Basically, these plate readers have made it possible for police to track everyone's movements as they move across the city.

These plate readers and the subsequent database of image captures has tipped the privacy concerns of some -- notably the American Civil Liberties Union. One of their main concerns is naturally the privacy implications. 
In the District, laws are in place that limit the amount of time that surveillance camera footage can be kept. The images must be dumped after 10 days, unless there is an actual investigatory reason to keep them. But right now, there is nothing keeping data from the plate readers from being stored for years.

The ACLU says that this database is storing the location data of innocent people. And they are right. The plate readers are casting an all-inclusive net, grabbing license plate numbers indiscriminately.
Clearly this technology is rapidly approaching the point where it could be used to reconstruct the entire movements of any individual vehicle. As we have argued in the context of GPS tracking that level of intrusion on private life is something that the police should not be able to engage in without a warrant.


Let's think back to the slightly-stylized child abduction scene from the beginning of this article. Maybe that seems a bit far-fetched, but the reality of the situation is that the plate reader database has helped police. According to the D.C. police department, they make an arrest a day with the help of the plate readers. In a four month period this year, they also found 51 stolen cars.

And although our child abduction story above might seem unrealistic, the possibilities are there for the plate readers to help in truly significant ways. Police could track cars to and from murder scenes or use it to identify players in organized crime circles like sex trafficking -- by logging which cars travel between certain locations.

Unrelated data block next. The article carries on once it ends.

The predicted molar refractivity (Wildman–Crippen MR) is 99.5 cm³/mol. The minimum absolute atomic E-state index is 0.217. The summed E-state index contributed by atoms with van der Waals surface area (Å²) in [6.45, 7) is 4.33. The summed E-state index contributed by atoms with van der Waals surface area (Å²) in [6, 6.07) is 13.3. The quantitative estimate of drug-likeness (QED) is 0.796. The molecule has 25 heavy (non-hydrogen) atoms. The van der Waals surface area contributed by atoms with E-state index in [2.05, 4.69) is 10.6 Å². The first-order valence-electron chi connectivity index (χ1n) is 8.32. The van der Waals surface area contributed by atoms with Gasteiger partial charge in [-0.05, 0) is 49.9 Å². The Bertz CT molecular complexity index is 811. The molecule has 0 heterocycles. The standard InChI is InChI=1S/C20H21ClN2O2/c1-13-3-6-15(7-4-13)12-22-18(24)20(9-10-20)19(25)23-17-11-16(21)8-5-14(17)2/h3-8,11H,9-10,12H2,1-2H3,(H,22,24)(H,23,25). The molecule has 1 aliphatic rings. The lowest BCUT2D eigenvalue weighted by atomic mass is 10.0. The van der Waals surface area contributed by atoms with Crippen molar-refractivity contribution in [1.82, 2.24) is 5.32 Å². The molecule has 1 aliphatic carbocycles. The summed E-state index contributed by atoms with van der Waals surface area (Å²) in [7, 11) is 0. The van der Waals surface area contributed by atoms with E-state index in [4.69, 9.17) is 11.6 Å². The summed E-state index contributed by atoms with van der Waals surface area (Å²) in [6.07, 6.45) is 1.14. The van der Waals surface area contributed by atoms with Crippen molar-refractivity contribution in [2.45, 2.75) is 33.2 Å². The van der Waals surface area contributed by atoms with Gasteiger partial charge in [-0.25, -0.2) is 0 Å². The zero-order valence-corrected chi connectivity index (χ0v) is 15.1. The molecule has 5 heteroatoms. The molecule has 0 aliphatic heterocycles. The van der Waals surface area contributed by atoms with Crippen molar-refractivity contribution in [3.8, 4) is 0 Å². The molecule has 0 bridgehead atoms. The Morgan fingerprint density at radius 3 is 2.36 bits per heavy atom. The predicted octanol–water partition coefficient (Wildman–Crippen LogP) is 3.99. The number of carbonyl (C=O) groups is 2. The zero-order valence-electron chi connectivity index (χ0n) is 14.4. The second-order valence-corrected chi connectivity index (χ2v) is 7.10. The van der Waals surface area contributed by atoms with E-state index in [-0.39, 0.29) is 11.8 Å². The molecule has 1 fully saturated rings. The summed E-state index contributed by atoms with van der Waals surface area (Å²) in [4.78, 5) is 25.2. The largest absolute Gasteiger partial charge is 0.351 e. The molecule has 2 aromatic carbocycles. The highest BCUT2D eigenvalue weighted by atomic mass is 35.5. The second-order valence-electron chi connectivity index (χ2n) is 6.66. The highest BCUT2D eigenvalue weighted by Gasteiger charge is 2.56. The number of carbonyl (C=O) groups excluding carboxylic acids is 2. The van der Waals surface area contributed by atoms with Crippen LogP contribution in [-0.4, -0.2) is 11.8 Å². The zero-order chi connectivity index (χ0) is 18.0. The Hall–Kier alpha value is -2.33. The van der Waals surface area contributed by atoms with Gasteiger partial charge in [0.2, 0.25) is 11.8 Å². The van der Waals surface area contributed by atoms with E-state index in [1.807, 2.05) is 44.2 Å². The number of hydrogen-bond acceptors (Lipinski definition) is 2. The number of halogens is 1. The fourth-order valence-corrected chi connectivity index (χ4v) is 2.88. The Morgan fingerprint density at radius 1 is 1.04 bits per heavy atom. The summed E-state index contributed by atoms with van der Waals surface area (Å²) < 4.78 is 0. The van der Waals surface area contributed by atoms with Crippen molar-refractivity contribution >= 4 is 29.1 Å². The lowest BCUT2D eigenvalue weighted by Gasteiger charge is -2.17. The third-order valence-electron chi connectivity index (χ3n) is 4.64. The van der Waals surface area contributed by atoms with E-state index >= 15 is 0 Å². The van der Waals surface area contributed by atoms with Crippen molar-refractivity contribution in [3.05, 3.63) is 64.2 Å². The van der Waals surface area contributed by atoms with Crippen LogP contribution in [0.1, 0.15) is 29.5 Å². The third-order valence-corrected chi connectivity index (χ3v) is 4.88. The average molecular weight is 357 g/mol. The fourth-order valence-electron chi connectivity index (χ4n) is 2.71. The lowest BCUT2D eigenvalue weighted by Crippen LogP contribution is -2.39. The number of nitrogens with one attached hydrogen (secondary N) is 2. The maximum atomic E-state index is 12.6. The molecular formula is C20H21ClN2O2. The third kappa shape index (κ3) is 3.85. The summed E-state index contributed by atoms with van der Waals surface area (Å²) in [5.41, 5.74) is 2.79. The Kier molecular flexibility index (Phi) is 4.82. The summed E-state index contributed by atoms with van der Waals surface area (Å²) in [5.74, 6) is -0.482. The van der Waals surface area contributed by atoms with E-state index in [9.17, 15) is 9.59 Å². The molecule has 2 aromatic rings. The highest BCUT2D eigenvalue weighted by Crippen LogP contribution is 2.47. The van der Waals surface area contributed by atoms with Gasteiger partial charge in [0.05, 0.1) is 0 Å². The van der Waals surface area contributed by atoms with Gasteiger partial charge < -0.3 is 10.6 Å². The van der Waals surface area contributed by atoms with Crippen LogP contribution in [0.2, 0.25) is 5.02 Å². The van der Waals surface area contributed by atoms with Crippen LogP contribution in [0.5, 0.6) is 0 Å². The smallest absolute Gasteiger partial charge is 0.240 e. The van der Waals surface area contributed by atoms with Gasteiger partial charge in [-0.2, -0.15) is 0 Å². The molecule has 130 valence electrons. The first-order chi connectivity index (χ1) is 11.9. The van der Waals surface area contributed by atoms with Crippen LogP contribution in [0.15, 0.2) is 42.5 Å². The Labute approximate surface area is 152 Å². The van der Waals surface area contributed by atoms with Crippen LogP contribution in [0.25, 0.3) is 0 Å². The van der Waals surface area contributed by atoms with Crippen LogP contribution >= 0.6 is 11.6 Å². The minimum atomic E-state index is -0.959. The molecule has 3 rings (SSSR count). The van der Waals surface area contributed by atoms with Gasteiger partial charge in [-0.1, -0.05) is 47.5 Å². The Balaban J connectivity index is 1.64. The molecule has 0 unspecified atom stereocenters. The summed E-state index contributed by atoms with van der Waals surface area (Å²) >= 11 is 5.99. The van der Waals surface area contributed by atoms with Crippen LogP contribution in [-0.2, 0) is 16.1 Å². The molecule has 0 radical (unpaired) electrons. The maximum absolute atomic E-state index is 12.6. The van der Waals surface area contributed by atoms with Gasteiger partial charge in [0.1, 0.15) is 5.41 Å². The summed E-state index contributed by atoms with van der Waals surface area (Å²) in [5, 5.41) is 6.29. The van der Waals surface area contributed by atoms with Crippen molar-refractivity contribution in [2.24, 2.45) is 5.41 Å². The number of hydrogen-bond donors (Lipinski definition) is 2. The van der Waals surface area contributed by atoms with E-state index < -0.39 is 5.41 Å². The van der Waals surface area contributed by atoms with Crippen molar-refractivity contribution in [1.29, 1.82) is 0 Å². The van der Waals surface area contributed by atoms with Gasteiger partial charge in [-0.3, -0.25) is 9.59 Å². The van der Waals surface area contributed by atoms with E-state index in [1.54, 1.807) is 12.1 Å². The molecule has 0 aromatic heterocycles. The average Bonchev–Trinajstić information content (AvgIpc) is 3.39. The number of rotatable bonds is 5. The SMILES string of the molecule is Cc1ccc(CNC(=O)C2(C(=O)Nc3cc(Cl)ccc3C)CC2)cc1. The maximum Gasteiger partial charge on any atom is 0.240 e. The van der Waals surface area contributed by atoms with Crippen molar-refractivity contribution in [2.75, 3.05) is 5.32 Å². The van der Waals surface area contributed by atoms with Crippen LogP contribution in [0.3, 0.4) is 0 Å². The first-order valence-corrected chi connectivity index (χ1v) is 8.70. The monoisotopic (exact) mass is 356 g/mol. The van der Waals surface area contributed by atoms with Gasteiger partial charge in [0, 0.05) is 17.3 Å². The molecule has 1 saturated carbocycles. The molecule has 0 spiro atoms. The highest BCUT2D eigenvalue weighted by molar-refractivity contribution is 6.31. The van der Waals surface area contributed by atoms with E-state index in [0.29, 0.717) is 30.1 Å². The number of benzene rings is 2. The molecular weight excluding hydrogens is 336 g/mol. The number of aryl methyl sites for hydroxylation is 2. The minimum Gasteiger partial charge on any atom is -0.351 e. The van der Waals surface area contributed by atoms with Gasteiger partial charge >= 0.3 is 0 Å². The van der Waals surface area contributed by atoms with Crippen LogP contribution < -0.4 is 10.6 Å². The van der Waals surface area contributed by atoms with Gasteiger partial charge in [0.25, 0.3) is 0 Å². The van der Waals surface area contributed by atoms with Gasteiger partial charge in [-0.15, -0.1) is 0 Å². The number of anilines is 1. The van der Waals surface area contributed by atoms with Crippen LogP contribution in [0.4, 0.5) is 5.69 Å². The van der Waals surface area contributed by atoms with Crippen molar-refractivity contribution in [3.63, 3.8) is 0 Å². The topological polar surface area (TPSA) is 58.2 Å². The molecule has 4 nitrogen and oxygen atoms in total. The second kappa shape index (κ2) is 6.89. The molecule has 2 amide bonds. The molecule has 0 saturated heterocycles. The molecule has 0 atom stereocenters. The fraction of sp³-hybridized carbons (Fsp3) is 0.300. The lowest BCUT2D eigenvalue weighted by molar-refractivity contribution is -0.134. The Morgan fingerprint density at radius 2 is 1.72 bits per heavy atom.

But the fact that the technology is beneficial or could be beneficial in terms of law enforcement does not assuage concerns of a "surveillance society" becoming the norm in the U.S. It's a classic argument that pits personal liberties against security and safety. Just how much of your freedom are you able to give up to feel safer? This is a crucial debate that we've seen play out most recently after 9/11 with the Patriot Act.

The ACLU channels Minority Report to discuss preemptive law enforcement:
Of course, if the police track all of us all the time, there is no doubt that will help to solve some crimes -- just as it would no doubt help solve some crimes if they could read everybody's e-mail and install cameras in everybody's homes. But in a free society, we don't let the police watch over us just because we might do something wrong. That is not the balance struck by our Constitution and is not the balance we should strike in our policymaking.
Obviously, the plate readers are a valuable tool for the police, and there are an abundance of situations where one could imagine the searchable database of plate captures to be extremely useful. But are those plate readers building up a database that's just a little too full of innocent people's location information for your liking? 

If this kind of thing is to proliferate (both in D.C. and across the country), it is argued that it needs to see the light of day. Basically, society should have time to debate its merits and discuss their concerns. "The police should not be able to run out and buy a new technology and put it in place before anybody realizes what's going on," says Jay Stanley of the ACLU's Privacy and Technology Program.

What do you think about the expansion of the plate reader technology? Do the benefits outweigh the privacy and personal freedom concerns? Or is this an example of big brother yielding too much power with the ability to catalog this data without warrants?

Thursday, November 10, 2011

Penn State Rapist Jerry Sandusky


Child Rapist and Expert Sexual Predator, Jerry Sandusky in 1999, with Coach Paterno


This will be our main Jerry The Pedophile Page. Over time, expect to see much here regarding this brazen child rapist and those that protect/protected him:

You can read the full Grand Jury report from the Jerry Sandusky/Penn State allegations here.

*Read with caution as the accounts recalled in this report are of graphic nature. *http://cbschicago.files.wordpress.com/2011/11/sandusky-grand-jury-presentment.pdf